Bloomberg reported late last week that Baidu is investing $600 million in Uber. The move makes sense. China's other dot-com darlings -- Tencent and Alibaba -- have invested in Didi Dache and Kuaidi Dache, respectively. Those two companies may not be household names, but they dominate the Chinese market that Uber is just trying to break.
It won't be easy for Uber. Just as Baidu vanquished Google in search, the Chinese favor their homegrown heroes. Uber's already rolling in Shanghai and a couple of other markets in the world's most populous nation, but it's not making much of a dent against Didi Dache and Kuaidi Dache. That's why this investment that may be seen as a shrewd move for Baidu is actually an even smarter play for Uber. Aligning its financial interests with Baidu -- one of China's most revered companies where CEO Robin Li is a rock star -- gives it the street cred that it needs if it wants its U.S.-weathered platform to have a chance in China.
In Google's footsteps
Baidu isn't the first search giant to buy into the Uber story. Google Ventures invested $258 million in the peer-to-peer taxi service. Imitation is the sincerest if not shrewdest form of flattery, and Baidu does it often.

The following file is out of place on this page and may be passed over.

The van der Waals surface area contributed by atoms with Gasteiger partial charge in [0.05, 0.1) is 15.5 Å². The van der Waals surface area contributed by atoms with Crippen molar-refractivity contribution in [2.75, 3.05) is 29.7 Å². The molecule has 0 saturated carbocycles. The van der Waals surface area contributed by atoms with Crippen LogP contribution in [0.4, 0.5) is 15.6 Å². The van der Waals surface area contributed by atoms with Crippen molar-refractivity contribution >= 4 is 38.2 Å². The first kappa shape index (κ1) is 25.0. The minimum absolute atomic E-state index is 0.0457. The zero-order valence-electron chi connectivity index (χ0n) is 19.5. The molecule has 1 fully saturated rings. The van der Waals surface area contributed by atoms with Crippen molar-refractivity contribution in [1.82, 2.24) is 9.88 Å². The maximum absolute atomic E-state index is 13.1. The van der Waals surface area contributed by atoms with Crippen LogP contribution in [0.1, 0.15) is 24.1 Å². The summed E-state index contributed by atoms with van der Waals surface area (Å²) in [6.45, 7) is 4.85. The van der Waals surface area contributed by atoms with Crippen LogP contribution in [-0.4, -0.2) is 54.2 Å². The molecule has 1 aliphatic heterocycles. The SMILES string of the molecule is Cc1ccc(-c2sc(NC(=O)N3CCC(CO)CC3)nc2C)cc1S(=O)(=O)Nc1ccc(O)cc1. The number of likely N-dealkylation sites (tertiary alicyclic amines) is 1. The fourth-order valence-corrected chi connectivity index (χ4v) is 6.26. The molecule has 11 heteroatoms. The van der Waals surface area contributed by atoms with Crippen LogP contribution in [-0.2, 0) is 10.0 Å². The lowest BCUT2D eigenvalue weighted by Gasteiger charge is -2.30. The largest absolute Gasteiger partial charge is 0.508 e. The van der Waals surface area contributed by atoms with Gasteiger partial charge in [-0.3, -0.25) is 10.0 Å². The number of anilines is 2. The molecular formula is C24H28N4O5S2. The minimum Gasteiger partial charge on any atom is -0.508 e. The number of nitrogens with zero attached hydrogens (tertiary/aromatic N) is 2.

From video sharing to online travel -- from mobile apps marketplaces to wearable computing -- Baidu isn't shy about copying Google. Let Big G take all the gambles. Baidu will follow when Google succeeds. Baidu's own paid search platform improved dramatically when it aped Google in launching Phoenix Nest seven years ago.
Some will argue that Baidu's copies are better than the original. It's growing faster. Revenue soared 52% in its latest quarter, well ahead of Google's 20% pace. The compelling margin-stretching dynamics of the Chinese market given its low corporate tax rates and relative labor costs have historically translated into wider profit margins for Baidu.
This doesn't mean that it's a competition. If anything, now that both companies have stakes in Uber they have a shared interest in the success of the ride-sharing darling. This may not seem to be a ground floor opportunity here for Baidu. It completed a round of $1.2 billion in financing earlier this month that reportedly valued the company at a cool $40 billion.
This doesn't mean that Uber's had it easy. It faces stiff competition in China and it recently ran into some regulatory roadblocks in India. Even some stateside markets have tried to get in the way of the cottage industries that Uber is creating by arming civilians with the ability to cash in on their otherwise dormant cars.
Things are heating up for Uber, but we're just getting started. Having Google and now Baidu on board provide global validation, but the company and even the model itself face challenges in the disruption process. This is still a smart move for Baidu, and an even smarter move for Uber.
Rick Munarriz has no position in any stocks mentioned. The Motley Fool recommends Baidu and Google (C shares). The Motley Fool owns shares of Baidu and Google (C shares). Try any of our Foolish newsletter services free for 30 days. We Fools may not all hold the same opinions, but we all believe that considering a diverse range of insights makes us better investors. The Motley Fool has a disclosure policy.